A quick look at the IO.OBJ file said is was OMF format so I converted it to COFF format. It appears to have been written in Borland Turbo Assembler. I have no idea what it does but I can at least dump the object module now and read it contents.

Vortex is correct here, it is 16 bit code and its written in TASM version 4. This may be useful in a 16 bit app but it cannot be used in 32 bit applications at all as it uses the normal DOS int 21h which is not allowed in 32 bit code.
Posted on 2005-11-27 03:19:41 by hutch--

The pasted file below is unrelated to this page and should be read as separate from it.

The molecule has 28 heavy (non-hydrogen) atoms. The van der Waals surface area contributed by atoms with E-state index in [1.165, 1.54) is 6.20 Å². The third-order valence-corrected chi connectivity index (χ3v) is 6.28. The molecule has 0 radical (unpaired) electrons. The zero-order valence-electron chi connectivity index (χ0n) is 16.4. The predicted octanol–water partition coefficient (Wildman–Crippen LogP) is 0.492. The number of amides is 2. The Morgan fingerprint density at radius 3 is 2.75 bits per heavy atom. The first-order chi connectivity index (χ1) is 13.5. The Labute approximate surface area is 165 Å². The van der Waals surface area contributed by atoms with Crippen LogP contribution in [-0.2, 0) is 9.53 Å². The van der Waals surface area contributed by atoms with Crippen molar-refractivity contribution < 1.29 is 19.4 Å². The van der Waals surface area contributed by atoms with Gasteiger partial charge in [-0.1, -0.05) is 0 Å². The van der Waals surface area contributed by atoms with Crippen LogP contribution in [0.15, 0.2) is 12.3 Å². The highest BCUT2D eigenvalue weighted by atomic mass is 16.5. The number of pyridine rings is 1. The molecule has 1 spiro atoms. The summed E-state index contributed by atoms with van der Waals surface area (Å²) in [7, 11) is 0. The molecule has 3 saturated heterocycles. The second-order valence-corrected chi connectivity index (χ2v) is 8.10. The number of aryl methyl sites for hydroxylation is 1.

so if I need to use 32bit registers and such (for reading in a 32bit number) what do I do? Is there any work around to let me use that object module with my 32bit code?
Posted on 2005-11-27 07:43:51 by ZATRiX
Basically rewrite the module in 32 bit, as it is its unusable because of the DOS interrupts. ANother approach is the library functions it is calling which look like C runtime functions. You would need the C library anyway to run code of that type so if you have access at the C library which also must be 32 bit, write a set of prototypes for the C functions and call them directly from your assembler code. You could probably also use the MSVCRT library if your project will allow it.
Posted on 2005-11-27 08:19:48 by hutch--
how can I look at the actual code compiled in the module?

i talked to the prof, we are supposed to use printf/scanf not the there goes that hurdle
Posted on 2005-11-27 08:22:46 by ZATRiX